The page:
Today's passage from Deutero-Isaiah contains some of the most powerful concepts in all of Scripture. "Remember not the things of the past," Yahweh proclaims, "the things of long ago consider not. See I am doing something new! Now it springs forth, do you not perceive it? . . . You burdened me with your sins, and wearied me with your crimes. It is I, I who wipe out, for my own sake, your offenses; your sins I remember no more."
The prophet is addressing people who have spent over 50 years in exile. They've little hope that they'll ever return to the Promised Land. That place of peaceful security has become just a memory which the community's old folks try to keep alive. Most have bought into a theology that constantly reminds them that they're in Babylon because of their sins, and an unforgiving God is going to keep them there. That's why Deutero-Isaiah's words are difficult to swallow, and also why he's so direct in announcing the "something new" which Yahweh is bringing about.
Not only are the people to start preparing for a return to Israel, but they can no longer fall back on their "punishment for sin" theology. One of those new things is Yahweh's forgiveness. Deutero-Isaiah informs them that the basis of their theology is no longer valid. Though they've done nothing to merit it, Yahweh is forgiving all of them for whatever they did in the past.
Yet it's clear in the prophet's 16 chapters that many in his audience are more comfortable with Yahweh's vengeance than with Yahweh's forgiveness. As bad as their situation is, they're more familiar and secure with what's expected of them when they're guilty than when they're guiltless. They're now expected to respond to Yahweh in a new way. And they find it difficult to adapt to this new relationship.
Looking at today's gospel, it's no accident that first in Mark's famous series of "conflict stories" is a narrative about forgiveness. Marcan scholars tell us that in these stories the evangelist zeroes in on the particular conflicts which those in his community face every day. They're constantly defending their association with sinners and their breaking of laws for the sake of a higher good. Yet all these conflicts seem to spring from their belief in forgiveness.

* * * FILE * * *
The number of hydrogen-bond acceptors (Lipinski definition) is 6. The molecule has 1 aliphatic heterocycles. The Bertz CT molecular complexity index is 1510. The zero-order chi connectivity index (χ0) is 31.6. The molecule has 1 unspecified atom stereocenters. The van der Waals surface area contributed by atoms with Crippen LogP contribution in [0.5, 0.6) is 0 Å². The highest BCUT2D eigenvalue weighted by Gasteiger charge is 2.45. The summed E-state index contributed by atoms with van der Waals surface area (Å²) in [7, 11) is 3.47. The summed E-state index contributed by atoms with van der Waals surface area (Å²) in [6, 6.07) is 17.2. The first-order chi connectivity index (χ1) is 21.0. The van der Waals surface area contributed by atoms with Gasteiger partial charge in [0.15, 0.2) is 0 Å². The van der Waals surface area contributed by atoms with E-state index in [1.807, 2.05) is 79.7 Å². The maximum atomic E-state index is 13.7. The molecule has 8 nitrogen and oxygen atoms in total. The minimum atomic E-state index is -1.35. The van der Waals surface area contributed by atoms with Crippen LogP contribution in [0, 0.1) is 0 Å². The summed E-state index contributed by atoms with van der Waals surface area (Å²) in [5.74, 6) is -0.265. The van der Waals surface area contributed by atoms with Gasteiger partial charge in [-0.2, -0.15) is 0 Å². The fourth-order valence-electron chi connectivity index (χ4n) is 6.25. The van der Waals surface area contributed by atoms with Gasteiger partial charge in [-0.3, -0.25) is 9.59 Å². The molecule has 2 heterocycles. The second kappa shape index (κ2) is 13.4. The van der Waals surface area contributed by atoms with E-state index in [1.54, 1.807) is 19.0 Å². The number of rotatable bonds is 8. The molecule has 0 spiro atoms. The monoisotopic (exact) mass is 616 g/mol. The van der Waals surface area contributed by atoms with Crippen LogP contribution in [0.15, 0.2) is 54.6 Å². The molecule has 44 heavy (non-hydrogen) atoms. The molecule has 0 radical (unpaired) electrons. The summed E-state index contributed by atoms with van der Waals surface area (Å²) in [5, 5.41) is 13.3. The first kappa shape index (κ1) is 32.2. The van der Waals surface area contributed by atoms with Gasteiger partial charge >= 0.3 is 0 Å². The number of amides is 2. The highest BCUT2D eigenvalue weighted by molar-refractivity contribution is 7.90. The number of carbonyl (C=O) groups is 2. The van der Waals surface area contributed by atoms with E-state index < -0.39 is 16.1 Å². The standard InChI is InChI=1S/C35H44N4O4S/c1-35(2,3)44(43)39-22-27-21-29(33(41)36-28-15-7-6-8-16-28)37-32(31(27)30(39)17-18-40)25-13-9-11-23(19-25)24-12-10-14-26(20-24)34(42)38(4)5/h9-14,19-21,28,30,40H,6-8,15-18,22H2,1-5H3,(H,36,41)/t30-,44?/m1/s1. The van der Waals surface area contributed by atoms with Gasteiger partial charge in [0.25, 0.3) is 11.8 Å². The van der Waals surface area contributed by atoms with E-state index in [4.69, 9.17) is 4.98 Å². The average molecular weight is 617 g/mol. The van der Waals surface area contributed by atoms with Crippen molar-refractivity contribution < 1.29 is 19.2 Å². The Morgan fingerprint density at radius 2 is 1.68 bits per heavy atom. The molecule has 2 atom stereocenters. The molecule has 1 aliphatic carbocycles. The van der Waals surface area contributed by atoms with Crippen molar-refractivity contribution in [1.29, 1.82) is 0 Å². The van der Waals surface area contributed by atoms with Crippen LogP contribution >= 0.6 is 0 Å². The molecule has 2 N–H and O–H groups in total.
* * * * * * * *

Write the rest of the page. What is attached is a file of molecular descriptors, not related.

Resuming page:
Notice that the forgiven person is paralyzed. Mark couldn't have chosen a better symbol. Only after Jesus forgives the man does he cure his paralysis. The evangelist seems to be saying that the principal cause of paralysis in a Christian is unforgiven sin. Our past stops us from experiencing both the new things the risen Jesus is doing in our lives and the new things he expects us to do because of his forgiveness.
Paul falls back on this belief in our II Corinthians pericope. Stung by the community's claim that he's wishy washy, the Apostle declares, "My word to you is not 'yes' one minute and 'no' the next." How are his readers to know that he's always "yes?" His answer is simple: he's convinced that he's too important to be wishy washy. He's been given an importance which comes from Jesus' forgiving relationship with him. "The one who gives us security with you in Christ and who anointed us is God; he has also put his seal upon us and given us the Spirit in our hearts as a first installment."
No doubt most of us would be inspired to do heroic new things in the faith if we were just convinced of the high esteem in which God holds us. Before anything else, we must listen to those who preach and live out God's forgiveness. If we don't, our old comfortable theology of constantly being punished for unforgiven sin will see to it that nothing which God wants us to accomplish will ever be accomplished.